Are you in the mood for an adventure? Before you pack your bags and grab your passport, make sure you have the right vocabulary to talk about it.
These English travel idioms will not only inspire you to see the world but can also be used on your journey. We have included lots of fun and useful expressions about travel and transport, all with examples and definitions. Idioms can be hard to understand, after all.
A country mile
A country mile is not an exact measurement but refers to a deceptively long distance. Country roads usually meander, so a destination a mile away can take much more than a mile to reach.
“It was suposed to be a 5 mile run but it felt like 5 country miles!”
People who have itchy feet are bored of where they are and have a desire to travel, do something new, or explore.
“She only came back from her camping trip last week but she got itchy feet and is setting off on a road trip tomorrow.’
Feet and other body parts are featured in idioms a lot, so they are always useful to know.
The travel bug
Be careful: if you catch the travel bug, it may turn your plans upside down! The travel bug refers to a strong urge, passion or desire to travel the world.
“I caught the travel bug when I first explored Europe over 20 years ago.”
At a crossroads / a fork in the road
You will surely come across a crossroads or a fork in the road when you are traveling. These expressions relate to any place where the road splits or meets another road, and you must decide which way to go.
However, we have put these on our list of travel idioms because they can also be used figuratively. You can say someone is at a crossroads or at a fork in the road if they have an important decision to make in any area of their life.
“I’m at a bit of a crossroads and I’m not sure what I should do.”
“We get along fine, until we hit a fork in the road.”
At the crack of dawn
At the crack of dawn is a simple but fun way of describing any time very early in the morning.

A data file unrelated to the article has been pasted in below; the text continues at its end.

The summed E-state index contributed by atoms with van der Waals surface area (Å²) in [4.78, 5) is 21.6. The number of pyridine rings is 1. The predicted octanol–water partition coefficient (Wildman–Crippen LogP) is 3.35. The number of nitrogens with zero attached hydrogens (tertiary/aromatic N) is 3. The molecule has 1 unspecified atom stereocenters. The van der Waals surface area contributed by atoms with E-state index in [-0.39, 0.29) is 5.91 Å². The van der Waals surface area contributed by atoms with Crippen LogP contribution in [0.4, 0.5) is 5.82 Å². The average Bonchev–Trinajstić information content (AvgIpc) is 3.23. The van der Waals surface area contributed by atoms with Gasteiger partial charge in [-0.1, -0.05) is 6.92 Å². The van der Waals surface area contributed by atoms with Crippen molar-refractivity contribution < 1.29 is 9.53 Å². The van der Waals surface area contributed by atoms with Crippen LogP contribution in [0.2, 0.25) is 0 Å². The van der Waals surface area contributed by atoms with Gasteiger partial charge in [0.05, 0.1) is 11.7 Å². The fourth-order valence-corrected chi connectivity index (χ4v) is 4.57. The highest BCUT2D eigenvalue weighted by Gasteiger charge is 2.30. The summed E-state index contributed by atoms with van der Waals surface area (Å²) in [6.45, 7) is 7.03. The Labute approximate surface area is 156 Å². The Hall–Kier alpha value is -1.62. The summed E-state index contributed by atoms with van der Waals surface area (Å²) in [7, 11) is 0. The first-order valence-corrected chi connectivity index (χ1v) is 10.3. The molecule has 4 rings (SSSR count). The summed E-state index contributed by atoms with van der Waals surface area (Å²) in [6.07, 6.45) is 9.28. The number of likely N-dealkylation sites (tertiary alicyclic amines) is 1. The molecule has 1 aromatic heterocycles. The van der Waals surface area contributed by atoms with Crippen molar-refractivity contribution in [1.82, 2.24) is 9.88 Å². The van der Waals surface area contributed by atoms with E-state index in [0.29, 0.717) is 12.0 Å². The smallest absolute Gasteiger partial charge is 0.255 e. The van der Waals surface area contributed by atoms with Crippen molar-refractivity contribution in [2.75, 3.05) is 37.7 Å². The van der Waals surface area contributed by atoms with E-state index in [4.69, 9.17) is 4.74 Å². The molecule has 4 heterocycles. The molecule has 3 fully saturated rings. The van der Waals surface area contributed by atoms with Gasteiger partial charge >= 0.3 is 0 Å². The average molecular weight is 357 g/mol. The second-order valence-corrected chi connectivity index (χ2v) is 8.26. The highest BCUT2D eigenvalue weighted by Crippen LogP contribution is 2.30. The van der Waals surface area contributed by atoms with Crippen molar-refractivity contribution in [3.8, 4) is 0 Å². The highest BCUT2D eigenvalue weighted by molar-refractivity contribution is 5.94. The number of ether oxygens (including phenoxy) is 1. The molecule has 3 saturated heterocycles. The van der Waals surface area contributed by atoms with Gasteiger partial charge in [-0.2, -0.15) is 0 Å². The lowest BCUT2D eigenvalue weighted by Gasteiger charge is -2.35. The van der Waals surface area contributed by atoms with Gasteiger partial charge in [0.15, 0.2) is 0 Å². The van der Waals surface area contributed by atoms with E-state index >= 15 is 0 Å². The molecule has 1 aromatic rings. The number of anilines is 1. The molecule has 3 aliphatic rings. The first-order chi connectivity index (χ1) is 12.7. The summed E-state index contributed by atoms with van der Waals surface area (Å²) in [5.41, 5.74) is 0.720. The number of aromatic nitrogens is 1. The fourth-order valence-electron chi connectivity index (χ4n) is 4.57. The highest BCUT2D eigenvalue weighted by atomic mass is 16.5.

“We’re going to have to get up at the crack of dawn to make our flight.”
There are many other time idioms you may find useful for planning a travel itinerary.
Bad news travels fast
Bad news travels fast, or at least that is how it often seems. Most bad news is scandalous or a great topic for gossip, so people are more likely to talk about it with their friends or colleagues.
“I can’t believe I got fired and that my wife knew about it before I even got home. I guess bad news really does travel fast!”
Live out of a suitcase
People who live out of a suitcase travel a lot from place to place, not returning home often. Since they normally stay for a short period of time in each place, they keep all their clothes in their suitcase rather than bothering to unpack and settle in.
“Guys, we have a busy interary, so get ready to live out of your suitcases for the next week or so!”
On a shoestring
Although this is a good travel idiom, it can actually apply to all situations. Anything that happens on a shoestring is done with a very small budget, keeping costs as low as possible.
“I’m backpacking around Asia next year but I’m traveling on a shoestring.”
Find some more money-related idioms here.
Hit a roadblock
This is a saying with two meanings. An actual roadblock is something used by the police to stop the illegal activity of a driver. As a travel-related idiom, to hit a roadblock refers to something getting in the way and stopping you from making progress in a project.
“The new contract negotiations were going well but we’ve hit a bit of a roadblock now.”
This is not to be confused with the one below.
Hit the road
Here’s a very popular travel idiom; so popular, in fact, that you’ll hear it in many songs like “Hit the Road Jack“. To hit the road simply means to depart on a journey.
“Well, it’s getting late, so I think it’s time we hit the road.”
“The car is all packed; let’s hit the road!”
You normally say this phrase when referring to traveling by car or going home, but it could be used in other circumstances.